Watching Mi Carmen Flamenca this weekend at the Royal Opera House Muscat was like watching the ‘bull run’ in Spain. It was exhilarating, action-packed and there were only a few pauses in between that you barely have time to breathe to process what was happening.
If you’ve missed it, it would have been utterly a disservice to your weekend experience. It’s not everyday that the Compania Antonio Andrade is in town much more principal dancers Ursula Morena (Carmen), Jose Galvan (Don Jose), and Jose Jurado (Escamillo) who were stunning and magical in their performance it was a nearly two-hour show where every minute counted.
The flamenco version of Carmen is stripped of the pompousness and grandiosity of its opera version which I was fortunate to see in the past performed in ROHM as well but it doesn’t mean that it was eclipsed in the overall effect. If there’s one thing about the performance last Friday, you’d realise that there is so much power in a darkened stage and only well-played lights to set the mood and the location. While other shows are dead without a good set design, Mi Carmen Flamenca’s lack of it brought all the attention to the performance that often, I forget there was nothing there behind the actors but a black background. That is power — to be able to convey a story with minimal need for other visuals.
Mi Carmen Flamenca is 100 per cent Andalusian flamenco and has been performed across the world in some of the best theatres including Shanghai’s Oriental Art Centre, Peking’s Mei Langfan Grand Opera and Malaga in Spain’s Echegarray Theatre and already were booked in different cities across Spain and even Europe.
The show in Muscat was a blessing for us to have a deep dive into why this show is a force to be reckoned with and while played at the smaller venue of the Royal Opera House of Musical Arts, the intimateness of the space heightened the experience even more that at the end of Friday’s performance, it received a three-minute standing ovation from the spectators.
As a little backgrounder, two Frenchmen had given life to this Spanish legend — the tragic novel was written by Prosper Merimee with Georges Bizet giving it life as an opera. Set in the 1830s Seville, the story revolves around the love and jealousy of soldier Don Jose and his beloved Micaela. As the story goes, Don Jose was smitten by the gipsy factory-girl Carmen and the back-and-forth drama will eventually lead to a haunting death scene with Carmen ending knifed and dead.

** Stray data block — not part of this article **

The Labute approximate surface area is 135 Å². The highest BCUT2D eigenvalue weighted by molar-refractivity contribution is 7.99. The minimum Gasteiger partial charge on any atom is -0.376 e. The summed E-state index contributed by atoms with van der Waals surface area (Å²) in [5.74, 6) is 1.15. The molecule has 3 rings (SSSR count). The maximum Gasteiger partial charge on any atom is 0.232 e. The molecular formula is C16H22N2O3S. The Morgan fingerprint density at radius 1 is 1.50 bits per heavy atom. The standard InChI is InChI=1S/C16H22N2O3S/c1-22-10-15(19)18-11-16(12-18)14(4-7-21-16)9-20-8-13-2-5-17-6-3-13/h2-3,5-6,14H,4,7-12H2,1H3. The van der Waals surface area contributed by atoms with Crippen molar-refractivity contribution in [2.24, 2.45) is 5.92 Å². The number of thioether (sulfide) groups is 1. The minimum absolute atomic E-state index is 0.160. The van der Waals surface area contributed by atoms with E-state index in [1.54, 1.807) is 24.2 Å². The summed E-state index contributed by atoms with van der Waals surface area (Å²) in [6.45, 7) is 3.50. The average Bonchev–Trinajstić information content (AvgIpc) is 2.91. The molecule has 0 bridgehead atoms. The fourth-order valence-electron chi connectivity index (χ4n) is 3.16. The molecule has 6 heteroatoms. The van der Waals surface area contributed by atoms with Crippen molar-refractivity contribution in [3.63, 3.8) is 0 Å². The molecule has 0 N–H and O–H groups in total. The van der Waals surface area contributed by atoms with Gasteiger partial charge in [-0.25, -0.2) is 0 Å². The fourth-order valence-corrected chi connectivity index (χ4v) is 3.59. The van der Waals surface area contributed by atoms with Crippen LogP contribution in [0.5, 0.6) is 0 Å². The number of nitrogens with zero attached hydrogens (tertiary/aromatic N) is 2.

What Antonio Andrade and his flamenco company did to this version is bring it back to its root and so effectively with the power and gusto of a Spanish telenovela that you will be hooked from the first scene alone.
What was even more enjoyable is that aside from playing classic themes of Carmen, they also spiced it up with some Arabic elements, jazz and salsa with every scene performed with that inexhaustible flamenco spirit you hold on to your seat as the taps and the chants transport you within inside the world of Carmen itself.
And this is perhaps the reason why the audience laughed, rejoiced and grooved with the actors — some of the music was familiar, like listening to an Arab radio show but at the same time foreign that it’s intriguing and titillating at the same time.
There was numerous stand out moments in the whole performance. Carmen dancing with her red poncho imitating a phoenix reborn to life was a top favourite. The scene where both girls fighting over the affection of Don Jose imitating the aggressiveness of a bullfight was the standout number on Scene 1. The tap dances, the clapping, they all made the whole scene so vibrant making it hard to rank the performances for every scene. But of all the drama, it was the death scene that wrapped the whole experience altogether. The stage bled in red light, the music eerie, a dead body on the floor and it goes on for a full minute the audience just left with their spirit crushed on the floor. It was an experience that I cannot give justice to with words but so vivid I will think of it moving forward whenever I watch another Carmen performance.
Due credits have to be given to singers Rocio Maroyal and Pablo Oliva — without those voices, it would have been a different experience altogether. The masterful playing of guitarist Antonio Andrade and Javier Leal with Vicente Dominguez had wonderfully made the show what it is. The music arrangement was so well thought out and positioned — strong when needed, menacing when the scene calls for it — that had made me fall in love with this performance just like the rest of the attendees.
I usually don’t agree with PRs sent when building up shows like Carmen. But when ROHM said that Mi Carmen Flamenca “takes the opera Carmen from exile of a classical opera to the flamenco of its roots in both aspects of music and dance... direct, pure and without pomposity,” they were talking of the truth and nothing but the whole truth. And there was nothing I wished more but for a lot of people to hopefully have seen it.
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